Australia to gain "Growler" capability with 12 EA-18G jets capable to perform Electronic Attack, SEAD missions

Aug 27 2012 - 1 Comment
By Richard Clements

Australian minister for Defence Stephen Smith and minister for Defence Material Jason Clare have announced that the Australian Government has decided to acquire the “Growler” electronic warfare system for Royal Australian Air Force Super Hornet fleet of 24 jets.

The Growler system allows the Super Hornet to jam the electronic systems of aircraft and land based radar and communications.

The deal worth some 1.5 billion USD will mark out Australia as the only country outside of the U.S. to operate the EA-18G Growler system.

Of the 24 jets that Australia has procured, 12 are already wired for the Growler system: in May 2009, the Government announced its decision to wire half of its “Rhinos” (actually, this is the Super Hornet nickname within the U.S. Navy fighter pilot community) for potential conversion to the Growler configuration.

The Growlers will be operational from 2018, the purchase of the equipment is being made through the United States Foreign Military Sales process.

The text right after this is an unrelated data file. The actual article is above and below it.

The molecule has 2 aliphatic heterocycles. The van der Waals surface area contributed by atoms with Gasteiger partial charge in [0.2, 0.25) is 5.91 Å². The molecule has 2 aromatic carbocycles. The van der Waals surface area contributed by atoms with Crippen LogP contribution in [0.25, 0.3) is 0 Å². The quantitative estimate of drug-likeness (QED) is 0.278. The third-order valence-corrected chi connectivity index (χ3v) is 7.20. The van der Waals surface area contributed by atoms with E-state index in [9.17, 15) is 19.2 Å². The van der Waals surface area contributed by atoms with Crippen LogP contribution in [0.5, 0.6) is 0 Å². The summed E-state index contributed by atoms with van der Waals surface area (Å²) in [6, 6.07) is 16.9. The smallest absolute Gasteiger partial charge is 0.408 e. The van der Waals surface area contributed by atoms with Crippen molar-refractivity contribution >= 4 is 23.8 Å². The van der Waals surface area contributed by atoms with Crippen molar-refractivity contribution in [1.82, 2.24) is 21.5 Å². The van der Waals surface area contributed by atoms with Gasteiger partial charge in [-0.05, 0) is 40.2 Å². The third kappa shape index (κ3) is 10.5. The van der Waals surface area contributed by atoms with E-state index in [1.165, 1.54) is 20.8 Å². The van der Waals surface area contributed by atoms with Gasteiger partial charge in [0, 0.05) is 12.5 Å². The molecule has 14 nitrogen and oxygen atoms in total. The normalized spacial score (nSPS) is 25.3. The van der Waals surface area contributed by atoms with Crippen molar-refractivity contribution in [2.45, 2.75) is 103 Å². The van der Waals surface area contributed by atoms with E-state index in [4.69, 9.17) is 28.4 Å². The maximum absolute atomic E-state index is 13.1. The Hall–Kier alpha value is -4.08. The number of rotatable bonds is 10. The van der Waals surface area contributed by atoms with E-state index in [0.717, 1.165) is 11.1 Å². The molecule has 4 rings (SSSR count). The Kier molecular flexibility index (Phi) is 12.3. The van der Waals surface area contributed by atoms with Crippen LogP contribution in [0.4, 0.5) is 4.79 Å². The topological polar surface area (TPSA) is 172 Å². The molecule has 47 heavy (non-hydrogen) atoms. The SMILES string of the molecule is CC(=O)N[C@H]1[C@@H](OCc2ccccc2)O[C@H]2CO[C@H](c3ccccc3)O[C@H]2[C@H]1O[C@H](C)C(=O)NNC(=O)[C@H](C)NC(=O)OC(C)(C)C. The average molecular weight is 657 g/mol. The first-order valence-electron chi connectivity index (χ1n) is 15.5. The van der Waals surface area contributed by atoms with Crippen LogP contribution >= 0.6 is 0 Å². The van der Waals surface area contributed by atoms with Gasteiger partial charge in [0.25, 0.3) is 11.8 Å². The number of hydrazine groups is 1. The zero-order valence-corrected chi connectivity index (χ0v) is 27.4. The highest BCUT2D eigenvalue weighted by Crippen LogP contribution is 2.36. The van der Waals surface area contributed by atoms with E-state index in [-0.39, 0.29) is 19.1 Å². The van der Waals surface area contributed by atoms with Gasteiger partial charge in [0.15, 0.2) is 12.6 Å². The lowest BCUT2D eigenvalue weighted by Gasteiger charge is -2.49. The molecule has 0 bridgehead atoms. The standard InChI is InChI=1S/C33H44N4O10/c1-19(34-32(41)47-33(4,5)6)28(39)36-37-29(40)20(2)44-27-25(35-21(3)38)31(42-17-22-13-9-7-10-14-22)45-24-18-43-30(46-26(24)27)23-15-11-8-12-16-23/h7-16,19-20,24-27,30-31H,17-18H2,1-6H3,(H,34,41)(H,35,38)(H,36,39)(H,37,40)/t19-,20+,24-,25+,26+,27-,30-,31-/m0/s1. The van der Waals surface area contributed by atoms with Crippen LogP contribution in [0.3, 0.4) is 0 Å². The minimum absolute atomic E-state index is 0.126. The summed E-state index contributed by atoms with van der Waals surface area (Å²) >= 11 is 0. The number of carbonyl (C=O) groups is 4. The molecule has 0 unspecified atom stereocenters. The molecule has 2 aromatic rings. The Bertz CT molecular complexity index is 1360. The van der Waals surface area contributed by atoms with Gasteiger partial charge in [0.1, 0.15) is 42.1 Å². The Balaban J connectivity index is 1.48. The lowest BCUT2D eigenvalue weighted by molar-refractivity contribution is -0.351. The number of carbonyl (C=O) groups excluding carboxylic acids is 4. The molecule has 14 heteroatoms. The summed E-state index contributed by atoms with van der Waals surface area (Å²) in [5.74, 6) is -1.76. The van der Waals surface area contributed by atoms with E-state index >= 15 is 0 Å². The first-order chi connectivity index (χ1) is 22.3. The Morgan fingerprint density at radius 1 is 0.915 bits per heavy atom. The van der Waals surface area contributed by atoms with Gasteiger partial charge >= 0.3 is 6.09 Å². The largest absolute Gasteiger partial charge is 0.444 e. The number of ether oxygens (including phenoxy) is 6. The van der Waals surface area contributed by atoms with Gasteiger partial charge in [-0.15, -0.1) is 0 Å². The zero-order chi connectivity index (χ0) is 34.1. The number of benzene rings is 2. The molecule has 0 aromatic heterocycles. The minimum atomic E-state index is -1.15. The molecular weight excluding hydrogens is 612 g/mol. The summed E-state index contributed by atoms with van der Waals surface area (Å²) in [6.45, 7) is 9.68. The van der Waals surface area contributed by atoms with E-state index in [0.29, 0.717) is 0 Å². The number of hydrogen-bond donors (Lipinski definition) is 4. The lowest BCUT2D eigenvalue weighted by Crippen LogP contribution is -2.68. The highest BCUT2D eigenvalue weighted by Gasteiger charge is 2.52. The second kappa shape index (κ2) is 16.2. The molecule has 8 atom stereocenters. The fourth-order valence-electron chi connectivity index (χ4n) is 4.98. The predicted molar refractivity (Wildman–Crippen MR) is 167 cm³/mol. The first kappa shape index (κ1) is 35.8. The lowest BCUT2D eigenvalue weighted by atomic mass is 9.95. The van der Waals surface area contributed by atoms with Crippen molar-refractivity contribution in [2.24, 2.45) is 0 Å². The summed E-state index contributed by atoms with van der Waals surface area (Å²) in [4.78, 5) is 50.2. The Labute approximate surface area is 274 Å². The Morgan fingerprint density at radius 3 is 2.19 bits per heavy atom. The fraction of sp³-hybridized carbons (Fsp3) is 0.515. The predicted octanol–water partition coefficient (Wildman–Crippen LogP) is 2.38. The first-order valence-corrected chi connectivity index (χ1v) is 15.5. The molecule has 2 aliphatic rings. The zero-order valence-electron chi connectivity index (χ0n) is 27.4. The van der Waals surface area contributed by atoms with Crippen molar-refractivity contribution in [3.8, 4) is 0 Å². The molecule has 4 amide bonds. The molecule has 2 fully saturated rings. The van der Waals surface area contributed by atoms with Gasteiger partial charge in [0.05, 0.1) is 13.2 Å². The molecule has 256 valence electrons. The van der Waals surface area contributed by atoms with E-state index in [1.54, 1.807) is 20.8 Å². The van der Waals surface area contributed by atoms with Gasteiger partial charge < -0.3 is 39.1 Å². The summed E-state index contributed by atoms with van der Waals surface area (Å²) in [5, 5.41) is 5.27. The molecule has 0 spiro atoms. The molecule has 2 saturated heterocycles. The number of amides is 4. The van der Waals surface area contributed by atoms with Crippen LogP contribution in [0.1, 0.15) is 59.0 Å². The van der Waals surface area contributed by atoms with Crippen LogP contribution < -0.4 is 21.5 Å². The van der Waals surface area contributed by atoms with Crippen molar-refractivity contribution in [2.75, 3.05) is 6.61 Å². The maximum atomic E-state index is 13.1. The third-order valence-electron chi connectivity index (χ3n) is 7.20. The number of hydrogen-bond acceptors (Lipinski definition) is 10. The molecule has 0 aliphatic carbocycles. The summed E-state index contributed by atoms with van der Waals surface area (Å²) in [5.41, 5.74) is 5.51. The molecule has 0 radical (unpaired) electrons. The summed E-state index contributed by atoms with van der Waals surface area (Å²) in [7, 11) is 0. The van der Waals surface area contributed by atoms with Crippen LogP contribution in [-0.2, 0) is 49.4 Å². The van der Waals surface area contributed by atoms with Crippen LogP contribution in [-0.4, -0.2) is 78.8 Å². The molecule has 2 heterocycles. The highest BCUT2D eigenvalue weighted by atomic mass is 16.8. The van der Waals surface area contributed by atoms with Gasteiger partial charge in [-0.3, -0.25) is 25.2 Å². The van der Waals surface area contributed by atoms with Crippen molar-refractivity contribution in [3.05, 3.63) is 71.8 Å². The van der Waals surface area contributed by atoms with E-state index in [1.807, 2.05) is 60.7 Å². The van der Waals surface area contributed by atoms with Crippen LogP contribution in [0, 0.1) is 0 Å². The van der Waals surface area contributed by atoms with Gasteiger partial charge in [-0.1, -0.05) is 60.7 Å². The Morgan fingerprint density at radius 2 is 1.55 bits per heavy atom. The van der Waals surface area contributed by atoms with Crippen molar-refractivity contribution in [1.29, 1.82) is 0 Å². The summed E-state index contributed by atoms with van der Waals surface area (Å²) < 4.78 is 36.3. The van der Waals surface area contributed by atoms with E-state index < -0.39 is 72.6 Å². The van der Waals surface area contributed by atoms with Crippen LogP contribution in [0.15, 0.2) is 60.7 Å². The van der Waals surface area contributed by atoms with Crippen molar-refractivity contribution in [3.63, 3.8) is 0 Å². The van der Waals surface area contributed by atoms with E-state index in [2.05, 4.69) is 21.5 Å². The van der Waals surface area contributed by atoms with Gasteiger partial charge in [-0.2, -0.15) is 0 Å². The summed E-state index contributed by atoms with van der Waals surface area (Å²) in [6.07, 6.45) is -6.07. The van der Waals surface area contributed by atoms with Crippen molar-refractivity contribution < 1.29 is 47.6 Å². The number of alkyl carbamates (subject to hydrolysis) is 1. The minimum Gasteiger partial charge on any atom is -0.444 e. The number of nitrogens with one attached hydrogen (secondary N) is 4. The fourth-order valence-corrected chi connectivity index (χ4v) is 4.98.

Although Lockheed Martin officials have criticized the choice (since the F-35, that Australia is committed to buying in up to 100 examples, will have some advanced electronic warfare capabilities), with a fleet of 12 EA-18Gs the RAAF has opted for a small but extremely effective force capable to perform of Electronic Warfare/Electronic Attack as well as SEAD (Suppression of Enemy Air Defense) missions, few other non-US nations can rely on.

David Cenciotti has contributed to this post.

Image credit: Russel Hill

  • JJAK

    I think the Aussies have been very smart with their Super Hornet purchase. First, they modernized their fighter fleet more or less on time even with the F-35 delays using a platform with some commonality to what they already had. Next, by buying the Hornet, they hedged their bets against the F-35 falling though, but didn’t cause a break with the U.S. by buying American and not outright cancelling the F-35 (though I’m sure they thought about that). Third, they still get the F-35 in the long run (but like everyone, not in the initial numbers planned). Finally, as the F-35 comes into service in the near future, it’s still reasonable and justifiable for the RAAF to keep at least the 12 nearly brand-new Growlers in service for that specialized role.